There isn’t much left to be said about 2K Games’ massively successful Borderlands franchise. The “Diablo with guns” monicker sums up the franchise nicely, but it doesn’t quite touch on what makes Borderlands such an impressive franchise. The first game earned its fair share of praise, though a lackluster story and heavy emphases on co-op play kept it away from most Game of the Year victories. Borderlands 2, though, is much different in that regard.
You’re back on Pandora for Borderlands 2, and events pick up closely following the end of the first game. You can pick one of four (or five, with DLC) new Vault Hunters, and then you are quickly thrust into a world full of mean creatures and inventive weapons. The first few moments of the game aren’t the most interesting; it takes until level five to unlock your character’s special ability. Once things get going though, you enter into a constantly repeating pattern of questing, looting, shopping, and leveling up. It’s a formula that has worked for years, and will continue to work well beyond Borderlands 2.
Once of the biggest selling points for this game, though, is the much improved story. Unlike in the first game, where there was little plot to speak of early on, Borderlands 2 is constantly pushing you forward with the story. There are plenty of moments when you’ll load up on side quests and grind away for a few hours, but you’ll always come back to the outstanding story missions. On top of that, the game is downright hilarious. Very few video games have ever succeeded at being as funny as Borderlands 2 is. Each new character has their own personality quirk, and while some certainly resonate more than others, you’re likely to remember just about everyone you meet throughout your lengthy journey.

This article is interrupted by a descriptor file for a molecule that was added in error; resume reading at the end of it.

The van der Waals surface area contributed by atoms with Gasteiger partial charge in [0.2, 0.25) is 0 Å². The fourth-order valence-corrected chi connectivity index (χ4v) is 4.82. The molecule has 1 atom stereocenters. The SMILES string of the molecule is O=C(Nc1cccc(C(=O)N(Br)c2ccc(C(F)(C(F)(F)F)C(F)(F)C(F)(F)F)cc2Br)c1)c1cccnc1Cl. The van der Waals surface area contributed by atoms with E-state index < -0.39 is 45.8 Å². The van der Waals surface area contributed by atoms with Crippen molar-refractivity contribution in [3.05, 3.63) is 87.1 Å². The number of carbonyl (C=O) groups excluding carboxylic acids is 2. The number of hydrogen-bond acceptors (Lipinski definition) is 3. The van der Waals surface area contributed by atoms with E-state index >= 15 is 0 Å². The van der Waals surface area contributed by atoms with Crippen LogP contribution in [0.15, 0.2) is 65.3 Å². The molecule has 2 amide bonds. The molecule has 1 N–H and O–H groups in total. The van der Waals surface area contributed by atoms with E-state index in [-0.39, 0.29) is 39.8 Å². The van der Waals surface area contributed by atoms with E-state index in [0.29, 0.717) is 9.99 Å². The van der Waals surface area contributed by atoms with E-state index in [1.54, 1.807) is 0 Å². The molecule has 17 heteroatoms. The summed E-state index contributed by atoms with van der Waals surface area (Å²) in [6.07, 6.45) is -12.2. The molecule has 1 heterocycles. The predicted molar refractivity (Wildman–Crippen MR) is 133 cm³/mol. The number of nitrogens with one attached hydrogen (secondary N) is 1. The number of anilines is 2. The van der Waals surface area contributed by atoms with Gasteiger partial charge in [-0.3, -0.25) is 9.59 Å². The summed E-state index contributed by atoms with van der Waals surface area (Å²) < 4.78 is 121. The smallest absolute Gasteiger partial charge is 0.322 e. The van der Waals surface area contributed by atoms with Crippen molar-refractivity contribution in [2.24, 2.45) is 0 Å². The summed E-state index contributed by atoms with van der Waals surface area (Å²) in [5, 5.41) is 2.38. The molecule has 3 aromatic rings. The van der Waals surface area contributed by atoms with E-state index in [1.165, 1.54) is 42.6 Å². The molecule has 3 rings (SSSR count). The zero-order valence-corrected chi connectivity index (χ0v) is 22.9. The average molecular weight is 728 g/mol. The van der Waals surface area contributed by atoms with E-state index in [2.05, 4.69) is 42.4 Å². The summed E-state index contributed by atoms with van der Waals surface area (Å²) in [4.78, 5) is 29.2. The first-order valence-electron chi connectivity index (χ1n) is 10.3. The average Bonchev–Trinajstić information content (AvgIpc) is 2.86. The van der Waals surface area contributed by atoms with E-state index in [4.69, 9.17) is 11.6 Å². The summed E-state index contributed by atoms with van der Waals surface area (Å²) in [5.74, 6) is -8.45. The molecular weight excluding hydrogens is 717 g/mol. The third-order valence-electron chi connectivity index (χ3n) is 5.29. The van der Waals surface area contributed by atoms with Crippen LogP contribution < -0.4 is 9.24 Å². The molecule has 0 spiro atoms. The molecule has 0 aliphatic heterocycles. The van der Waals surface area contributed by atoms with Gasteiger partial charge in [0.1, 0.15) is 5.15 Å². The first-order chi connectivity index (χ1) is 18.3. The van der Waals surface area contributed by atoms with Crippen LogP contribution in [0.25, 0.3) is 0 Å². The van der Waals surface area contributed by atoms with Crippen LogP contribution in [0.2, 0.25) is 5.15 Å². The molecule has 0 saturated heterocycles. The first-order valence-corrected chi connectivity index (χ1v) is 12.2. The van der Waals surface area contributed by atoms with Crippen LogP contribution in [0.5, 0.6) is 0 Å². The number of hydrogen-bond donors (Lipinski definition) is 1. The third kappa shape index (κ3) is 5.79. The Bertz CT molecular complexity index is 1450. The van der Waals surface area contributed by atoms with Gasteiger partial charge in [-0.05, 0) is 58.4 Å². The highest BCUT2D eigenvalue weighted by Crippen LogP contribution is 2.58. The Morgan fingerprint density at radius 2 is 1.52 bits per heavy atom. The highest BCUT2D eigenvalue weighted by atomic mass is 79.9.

Any issues one may find with Borderlands 2 hardly detract from the experience. Towards the midway point of the game it can start to feel like a drag, but things eventually ramp back up to an exciting third act. As is typical of loot-based games, a lot of the loot is useless, and at times you will spend longer looking at stats and equipment screens than you will killing enemies. Perhaps the most disappointing is how limited the skill system is, much like in the first game, where each character gets one skill and you can level them up based on passive perks to this skill. It provides for very little customization for your character.
Flaws don’t make a game bad, though, and Borderlands 2 is easily one of the best games of the year. It’s fun, funny, and plays like a dream. If you like shooters, or light RPGs, this is the perfect game for you, and that is why it is in the running for Game of the Year.